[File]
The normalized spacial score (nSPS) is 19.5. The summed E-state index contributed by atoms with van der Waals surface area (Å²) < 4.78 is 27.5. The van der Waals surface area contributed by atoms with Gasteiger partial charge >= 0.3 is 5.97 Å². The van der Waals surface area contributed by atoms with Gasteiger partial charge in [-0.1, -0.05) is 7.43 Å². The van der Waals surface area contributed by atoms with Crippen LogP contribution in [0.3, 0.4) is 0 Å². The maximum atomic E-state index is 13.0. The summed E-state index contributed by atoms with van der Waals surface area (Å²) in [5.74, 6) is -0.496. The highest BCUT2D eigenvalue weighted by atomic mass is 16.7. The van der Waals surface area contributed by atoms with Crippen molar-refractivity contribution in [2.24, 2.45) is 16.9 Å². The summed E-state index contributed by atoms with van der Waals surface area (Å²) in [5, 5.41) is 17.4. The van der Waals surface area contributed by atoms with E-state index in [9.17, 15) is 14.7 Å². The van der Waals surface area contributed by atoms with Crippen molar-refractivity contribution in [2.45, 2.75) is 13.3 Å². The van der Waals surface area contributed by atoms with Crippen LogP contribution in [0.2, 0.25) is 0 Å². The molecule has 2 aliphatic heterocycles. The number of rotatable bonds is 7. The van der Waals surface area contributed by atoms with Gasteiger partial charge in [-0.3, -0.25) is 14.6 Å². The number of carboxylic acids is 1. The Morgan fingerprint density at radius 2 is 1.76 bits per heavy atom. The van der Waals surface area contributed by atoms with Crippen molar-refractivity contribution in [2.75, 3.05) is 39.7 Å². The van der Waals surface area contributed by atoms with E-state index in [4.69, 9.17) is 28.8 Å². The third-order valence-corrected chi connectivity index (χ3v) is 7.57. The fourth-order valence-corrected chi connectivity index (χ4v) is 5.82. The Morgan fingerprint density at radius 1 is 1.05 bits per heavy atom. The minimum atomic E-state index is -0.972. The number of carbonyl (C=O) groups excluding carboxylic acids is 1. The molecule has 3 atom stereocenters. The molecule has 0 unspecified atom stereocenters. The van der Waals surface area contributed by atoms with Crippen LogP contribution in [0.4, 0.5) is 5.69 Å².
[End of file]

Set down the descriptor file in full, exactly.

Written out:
The normalized spacial score (nSPS) is 19.5. The summed E-state index contributed by atoms with van der Waals surface area (Å²) < 4.78 is 27.5. The van der Waals surface area contributed by atoms with Gasteiger partial charge >= 0.3 is 5.97 Å². The van der Waals surface area contributed by atoms with Gasteiger partial charge in [-0.1, -0.05) is 7.43 Å². The van der Waals surface area contributed by atoms with Crippen LogP contribution in [0.3, 0.4) is 0 Å². The maximum atomic E-state index is 13.0. The summed E-state index contributed by atoms with van der Waals surface area (Å²) in [5.74, 6) is -0.496. The highest BCUT2D eigenvalue weighted by atomic mass is 16.7. The van der Waals surface area contributed by atoms with Crippen molar-refractivity contribution in [2.24, 2.45) is 16.9 Å². The summed E-state index contributed by atoms with van der Waals surface area (Å²) in [5, 5.41) is 17.4. The van der Waals surface area contributed by atoms with E-state index in [9.17, 15) is 14.7 Å². The van der Waals surface area contributed by atoms with Crippen molar-refractivity contribution in [2.45, 2.75) is 13.3 Å². The van der Waals surface area contributed by atoms with Crippen LogP contribution in [0.2, 0.25) is 0 Å². The molecule has 2 aliphatic heterocycles. The number of rotatable bonds is 7. The van der Waals surface area contributed by atoms with Gasteiger partial charge in [-0.3, -0.25) is 14.6 Å². The number of carboxylic acids is 1. The Morgan fingerprint density at radius 2 is 1.76 bits per heavy atom. The van der Waals surface area contributed by atoms with Crippen molar-refractivity contribution in [2.75, 3.05) is 39.7 Å². The van der Waals surface area contributed by atoms with E-state index in [4.69, 9.17) is 28.8 Å². The third-order valence-corrected chi connectivity index (χ3v) is 7.57. The fourth-order valence-corrected chi connectivity index (χ4v) is 5.82. The Morgan fingerprint density at radius 1 is 1.05 bits per heavy atom. The minimum atomic E-state index is -0.972. The number of carbonyl (C=O) groups excluding carboxylic acids is 1. The molecule has 3 atom stereocenters. The molecule has 0 unspecified atom stereocenters. The van der Waals surface area contributed by atoms with Crippen LogP contribution in [0.4, 0.5) is 5.69 Å².